Origin of hamsterGerman from Old High German hamustro, probably from Old Church Slavonic chom?stor? from or akin to Iranian hama?star, one who knocks down
Origin of hamsterGerman from Middle High German hamastra perhaps from Old High German hamustro of Slavic origin
- Any of various Old-World rodent species belonging to the subfamily Cricetinae.
- especially, the golden hamster, Mesocricetus auratus, and the dwarf hamsters of genus Phodopus, often kept as a pets and used in scientific research.
- It is the cutest sight to see a hamster stuff his puffy cheeks with food; where is it going to store it?
- Other rodents of similar appearance, such as the maned hamster or crested hamster, Lophiomys imhausi, mouse-like hamsters of genus Calomyscus, and the white-tailed rat (Mystromys albicaudatus).
1607; from German Hamster, from Old High German hamastra, hamustro, from Old East Slavic хомѣсторъ (choměstorŭ), хомѣстаръ (choměstarŭ), compound of (1) хомѣкъ (choměkŭ) ‘hamster’ (compare Russian хомяк (chomják), Polish chomik), from Proto-Balto-Slavic *kāmia (compare Latvian kāmis ‘hamster’, Lithuanian kãmas ‘rat’), and of (2) Baltic *stara (compare Lithuanian stãras ‘ground squirrel’).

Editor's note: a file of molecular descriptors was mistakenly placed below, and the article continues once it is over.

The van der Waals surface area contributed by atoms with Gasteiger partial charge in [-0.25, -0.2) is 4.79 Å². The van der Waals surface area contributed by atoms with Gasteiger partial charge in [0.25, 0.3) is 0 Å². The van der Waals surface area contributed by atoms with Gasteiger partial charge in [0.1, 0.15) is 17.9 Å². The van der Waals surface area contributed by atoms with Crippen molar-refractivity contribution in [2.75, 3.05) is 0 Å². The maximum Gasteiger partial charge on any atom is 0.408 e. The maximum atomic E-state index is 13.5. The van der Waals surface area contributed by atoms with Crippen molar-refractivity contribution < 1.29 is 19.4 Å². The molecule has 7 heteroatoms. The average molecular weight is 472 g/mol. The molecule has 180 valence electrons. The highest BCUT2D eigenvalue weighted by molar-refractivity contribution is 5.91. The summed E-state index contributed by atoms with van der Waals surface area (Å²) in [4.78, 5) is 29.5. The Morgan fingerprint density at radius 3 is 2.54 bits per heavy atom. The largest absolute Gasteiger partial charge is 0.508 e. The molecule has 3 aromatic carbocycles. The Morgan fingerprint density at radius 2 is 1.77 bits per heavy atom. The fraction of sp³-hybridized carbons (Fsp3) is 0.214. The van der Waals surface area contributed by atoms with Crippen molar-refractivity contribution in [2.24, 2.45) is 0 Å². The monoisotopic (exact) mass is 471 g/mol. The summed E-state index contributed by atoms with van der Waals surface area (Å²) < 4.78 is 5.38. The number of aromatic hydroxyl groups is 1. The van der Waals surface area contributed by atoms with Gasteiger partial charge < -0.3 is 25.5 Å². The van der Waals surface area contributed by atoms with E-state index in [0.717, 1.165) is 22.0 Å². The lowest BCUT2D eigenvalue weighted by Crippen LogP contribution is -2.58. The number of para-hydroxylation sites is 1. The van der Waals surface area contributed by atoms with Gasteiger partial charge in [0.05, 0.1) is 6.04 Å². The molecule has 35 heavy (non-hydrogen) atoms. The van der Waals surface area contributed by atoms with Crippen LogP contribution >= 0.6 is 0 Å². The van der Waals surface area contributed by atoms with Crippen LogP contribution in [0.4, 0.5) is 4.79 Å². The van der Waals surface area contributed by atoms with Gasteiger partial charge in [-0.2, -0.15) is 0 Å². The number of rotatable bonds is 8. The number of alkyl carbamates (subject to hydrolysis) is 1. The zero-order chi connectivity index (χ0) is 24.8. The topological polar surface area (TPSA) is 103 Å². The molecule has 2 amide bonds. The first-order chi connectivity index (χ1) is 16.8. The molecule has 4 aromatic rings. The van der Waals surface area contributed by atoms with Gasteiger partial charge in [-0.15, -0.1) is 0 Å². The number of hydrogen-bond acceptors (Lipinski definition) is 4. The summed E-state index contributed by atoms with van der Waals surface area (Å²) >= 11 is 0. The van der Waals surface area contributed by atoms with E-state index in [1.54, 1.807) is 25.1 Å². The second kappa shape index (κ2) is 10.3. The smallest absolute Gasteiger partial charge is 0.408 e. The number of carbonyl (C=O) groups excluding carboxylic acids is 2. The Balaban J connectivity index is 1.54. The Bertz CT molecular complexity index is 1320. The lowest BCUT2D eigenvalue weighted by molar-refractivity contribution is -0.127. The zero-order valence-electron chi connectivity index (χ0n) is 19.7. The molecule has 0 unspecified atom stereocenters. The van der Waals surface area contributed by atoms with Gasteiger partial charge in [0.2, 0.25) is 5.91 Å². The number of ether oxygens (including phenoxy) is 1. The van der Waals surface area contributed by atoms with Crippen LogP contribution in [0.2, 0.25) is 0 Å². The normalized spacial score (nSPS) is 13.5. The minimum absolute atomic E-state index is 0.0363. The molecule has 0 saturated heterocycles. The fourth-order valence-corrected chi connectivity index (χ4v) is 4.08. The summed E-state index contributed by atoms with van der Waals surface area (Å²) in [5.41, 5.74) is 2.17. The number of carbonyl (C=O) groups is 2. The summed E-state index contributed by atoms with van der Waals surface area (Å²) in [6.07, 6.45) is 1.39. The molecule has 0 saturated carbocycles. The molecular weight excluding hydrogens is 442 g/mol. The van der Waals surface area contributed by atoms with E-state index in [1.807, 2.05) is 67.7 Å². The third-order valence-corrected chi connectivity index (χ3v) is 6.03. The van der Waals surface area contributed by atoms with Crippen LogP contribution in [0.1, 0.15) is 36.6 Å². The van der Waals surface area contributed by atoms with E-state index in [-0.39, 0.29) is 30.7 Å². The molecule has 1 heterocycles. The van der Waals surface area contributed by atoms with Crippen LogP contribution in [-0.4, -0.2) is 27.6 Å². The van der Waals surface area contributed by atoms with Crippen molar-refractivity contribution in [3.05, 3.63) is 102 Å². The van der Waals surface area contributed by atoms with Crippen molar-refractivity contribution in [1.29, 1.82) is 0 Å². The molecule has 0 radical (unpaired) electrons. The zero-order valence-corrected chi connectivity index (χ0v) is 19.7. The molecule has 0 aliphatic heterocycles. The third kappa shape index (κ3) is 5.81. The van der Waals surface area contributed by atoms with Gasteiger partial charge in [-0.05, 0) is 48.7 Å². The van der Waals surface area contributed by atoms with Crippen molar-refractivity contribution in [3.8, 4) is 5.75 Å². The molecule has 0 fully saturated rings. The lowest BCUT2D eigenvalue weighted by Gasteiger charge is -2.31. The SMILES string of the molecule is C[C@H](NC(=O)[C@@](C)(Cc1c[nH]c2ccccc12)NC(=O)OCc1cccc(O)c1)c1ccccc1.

- Children should be cautioned not to place wheels near their hair, fingers or clothing, as they can become tangled in the wheels or pinched between the wheel and the hamster body.
- You can watch how each hamster reacts differently to each area of the toy, and how they zoom around and seemingly make decisions on their own as to where to go and what to do.
- The skin of the hamster is of some value, and its flesh is used as food.
- HAMSTER, a European mammal of the order Rodentia, scientifically known as Cricetus frumentarius (or C. cicetus), and belonging to the mouse tribe, Muridae, in which it typifies the sub-family Cricetinae.
- The burrow of the young hamster is only about a foot in depth, while that of the adult descends 4 or 5 ft.